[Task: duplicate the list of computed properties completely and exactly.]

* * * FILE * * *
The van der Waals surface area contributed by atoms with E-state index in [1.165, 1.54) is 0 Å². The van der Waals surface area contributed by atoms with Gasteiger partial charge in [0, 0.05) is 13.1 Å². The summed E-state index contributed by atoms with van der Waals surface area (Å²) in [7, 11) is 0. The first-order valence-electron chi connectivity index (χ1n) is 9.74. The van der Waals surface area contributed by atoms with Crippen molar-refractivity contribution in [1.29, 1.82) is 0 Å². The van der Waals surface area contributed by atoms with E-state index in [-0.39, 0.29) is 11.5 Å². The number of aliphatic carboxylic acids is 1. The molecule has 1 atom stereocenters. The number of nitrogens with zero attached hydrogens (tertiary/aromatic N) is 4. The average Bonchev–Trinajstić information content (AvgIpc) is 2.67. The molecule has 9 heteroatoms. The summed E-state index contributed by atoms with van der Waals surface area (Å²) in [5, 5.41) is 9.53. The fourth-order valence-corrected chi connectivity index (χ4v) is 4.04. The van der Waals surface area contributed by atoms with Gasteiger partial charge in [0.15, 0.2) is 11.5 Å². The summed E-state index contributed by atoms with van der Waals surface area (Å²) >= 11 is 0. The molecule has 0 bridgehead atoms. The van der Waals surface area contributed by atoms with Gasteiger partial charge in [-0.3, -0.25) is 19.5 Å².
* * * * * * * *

The van der Waals surface area contributed by atoms with E-state index in [1.165, 1.54) is 0 Å². The van der Waals surface area contributed by atoms with Gasteiger partial charge in [0, 0.05) is 13.1 Å². The summed E-state index contributed by atoms with van der Waals surface area (Å²) in [7, 11) is 0. The first-order valence-electron chi connectivity index (χ1n) is 9.74. The van der Waals surface area contributed by atoms with Crippen molar-refractivity contribution in [1.29, 1.82) is 0 Å². The van der Waals surface area contributed by atoms with E-state index in [-0.39, 0.29) is 11.5 Å². The number of aliphatic carboxylic acids is 1. The molecule has 1 atom stereocenters. The number of nitrogens with zero attached hydrogens (tertiary/aromatic N) is 4. The average Bonchev–Trinajstić information content (AvgIpc) is 2.67. The molecule has 9 heteroatoms. The summed E-state index contributed by atoms with van der Waals surface area (Å²) in [5, 5.41) is 9.53. The fourth-order valence-corrected chi connectivity index (χ4v) is 4.04. The van der Waals surface area contributed by atoms with Gasteiger partial charge in [0.15, 0.2) is 11.5 Å². The summed E-state index contributed by atoms with van der Waals surface area (Å²) >= 11 is 0. The molecule has 0 bridgehead atoms. The van der Waals surface area contributed by atoms with Gasteiger partial charge in [-0.3, -0.25) is 19.5 Å².